Ginger lemon and honey tea is a sweet and tangy infusion designed to soothe your throat and calm a cold. This hot drink is warm, flavorful and full of antioxidants. Learn how to make ginger root tea that will help boost your immune system.
Whenever I have a sore throat or cold, this is my "go-to" tea. It's warm and comforting on a cold winter day but also full of antioxidants. I keep a few cups of this delicious tea in my refrigerator in the summer and drink it cold too. It's very refreshing!
Ingredients in Ginger Lemon Honey Tea
- Fresh Ginger – Use whole fresh ginger root rather than the paste. This key ingredient in the honey lemon ginger tea can be kept in the fridge for up to 2 months or wrapped and frozen for 6 months, so you can always have some on hand.
- Water – Use filtered or bottled water so you remove any impurities.
- Lemon – Fresh lemon juice will yield the most flavor and health benefits.
- Honey – Local raw honey is always delicious but use your favorite. You can also substitute real maple syrup or another honey alternative.
- Aromatics – You can optionally add other citrus fruits like thin slices of oranges or sliced limes, a cinnamon stick, or fresh mint leaves to add more flavor and goodness to this ginger tea recipe. If you like an extra spicy drink, you can add a dash of cayenne pepper.
How To Make Ginger Root Tea
- Slice the ginger root and add the sliced ginger to the cold water. Bring to a boil on high heat.
- Steep the ginger for 5 minutes in the hot water then strain the liquid into mugs.
- Stir in honey and add lemon slices.
Tips for Making Ginger Tea
- Fresh ginger and fresh lemon will offer the most health benefits and give you the most flavorful soothing tea.
- Choose organic lemon, ginger and honey when possible.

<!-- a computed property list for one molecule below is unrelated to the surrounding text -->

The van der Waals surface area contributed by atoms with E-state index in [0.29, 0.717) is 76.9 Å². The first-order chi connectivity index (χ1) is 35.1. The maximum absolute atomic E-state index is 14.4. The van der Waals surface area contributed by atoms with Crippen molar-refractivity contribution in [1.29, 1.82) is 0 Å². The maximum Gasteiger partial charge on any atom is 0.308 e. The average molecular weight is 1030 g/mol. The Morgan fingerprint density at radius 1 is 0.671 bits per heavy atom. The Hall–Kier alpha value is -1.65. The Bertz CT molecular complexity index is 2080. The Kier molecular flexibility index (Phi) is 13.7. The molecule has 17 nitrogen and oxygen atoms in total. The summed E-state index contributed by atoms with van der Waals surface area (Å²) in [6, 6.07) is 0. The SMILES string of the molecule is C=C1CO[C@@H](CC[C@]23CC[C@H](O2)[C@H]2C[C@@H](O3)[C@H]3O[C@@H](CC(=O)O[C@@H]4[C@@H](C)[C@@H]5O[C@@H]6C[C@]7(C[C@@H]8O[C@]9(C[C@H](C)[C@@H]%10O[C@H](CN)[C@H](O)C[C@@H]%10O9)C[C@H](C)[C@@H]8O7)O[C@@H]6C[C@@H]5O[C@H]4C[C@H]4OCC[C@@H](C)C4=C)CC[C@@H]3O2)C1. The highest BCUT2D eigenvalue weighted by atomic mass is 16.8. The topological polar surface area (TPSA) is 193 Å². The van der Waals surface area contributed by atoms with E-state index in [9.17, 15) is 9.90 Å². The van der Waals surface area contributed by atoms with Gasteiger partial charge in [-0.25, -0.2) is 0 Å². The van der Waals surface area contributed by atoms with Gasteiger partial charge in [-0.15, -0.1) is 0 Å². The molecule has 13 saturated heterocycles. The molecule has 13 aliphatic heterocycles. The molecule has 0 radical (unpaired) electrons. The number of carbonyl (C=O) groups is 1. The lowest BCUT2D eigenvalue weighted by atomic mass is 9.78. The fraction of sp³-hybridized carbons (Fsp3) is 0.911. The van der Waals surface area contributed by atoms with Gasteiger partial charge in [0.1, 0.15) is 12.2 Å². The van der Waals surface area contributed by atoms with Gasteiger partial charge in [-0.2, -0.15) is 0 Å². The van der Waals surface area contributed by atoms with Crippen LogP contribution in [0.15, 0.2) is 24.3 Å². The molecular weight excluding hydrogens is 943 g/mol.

- There is no need to peel the ginger.
- Use filtered water rather than tap water.
- Leftover tea can be stored in a mason jar in the fridge. Ginger honey tea also tastes great cold.
- Add more ginger if you like a spicier tea.
Benefits of Ginger Lemon and Honey Tea
Besides the fact that it tastes great, ginger lemon and honey tea is great for you. There are many health benefits of ginger, but these are our favorites:
- Digestion - Both ginger and lemon can aid in digestion, can an upset stpmach and can also help with constipation problems. It also helps pregnant women with morning sickness.
- Sinus Congestion – This tea might ease some of the symptoms caused by sinus congestion including headache, stuffy nose and sore throat. It might also thin out mucus from colds.
- Inflammation – Ginger root tea can lower inflamation which leads to better health, especially for those with auto-immune disorders.
- Immune system boost - Ginger, lemon and honey all are powerful antioxidants and lemon contains lots of vitamin C. All of this is good for your immune system.
Storing Ginger Root Tea
I love making a big batch of this fresh ginger tea and storing it in the refrigerator. As long as only the ginger is added, you can store in it a covered container for several weeks. I store mine in a big covered mason jar after bringing the plain ginger tea to room temperature. Just add the lemon and honey before serving. It can be served cold or reheat in the microwave.
More Healthy Beverages
- Green Pina Colada Smoothie
- Citrus Cucumber Water
- Strawberry Lemon Water with Fresh Mint
- Purple Antioxidant Smoothie
- Turmeric Tea from Spoons of Flavor
- Elderberry Tea from Yummy Mummy Kitchen
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Ginger Lemon and Honey Tea
- cutting board
- small pot
- 2 chunks fresh ginger, peel intact
- 2 cups water
- ½ lemon
- 4 teaspoons honey
- optional : sliced oranges, cinnamon sticks, sliced limes, or mint sprigs
- Place the water in a small pot on medium high heat. Slice the ginger in thin slices and add to the pot.
- Bring to a boil , turn off heat and allow to steep for 5 minutes. Strain the ginger from the tea and pour directly into a cup or a mason jar if making in advance.
- Stir in honey and add lemon slices before serving. Maple syrup, oranges, limes or fresh mint are optional and can also flavor your tea.
VEGAN TEA OPTION: use maple syrup instead of honey
Wondering what to do with left over ginger? If using it for more tea, slice it before freezing and pull out as needed.
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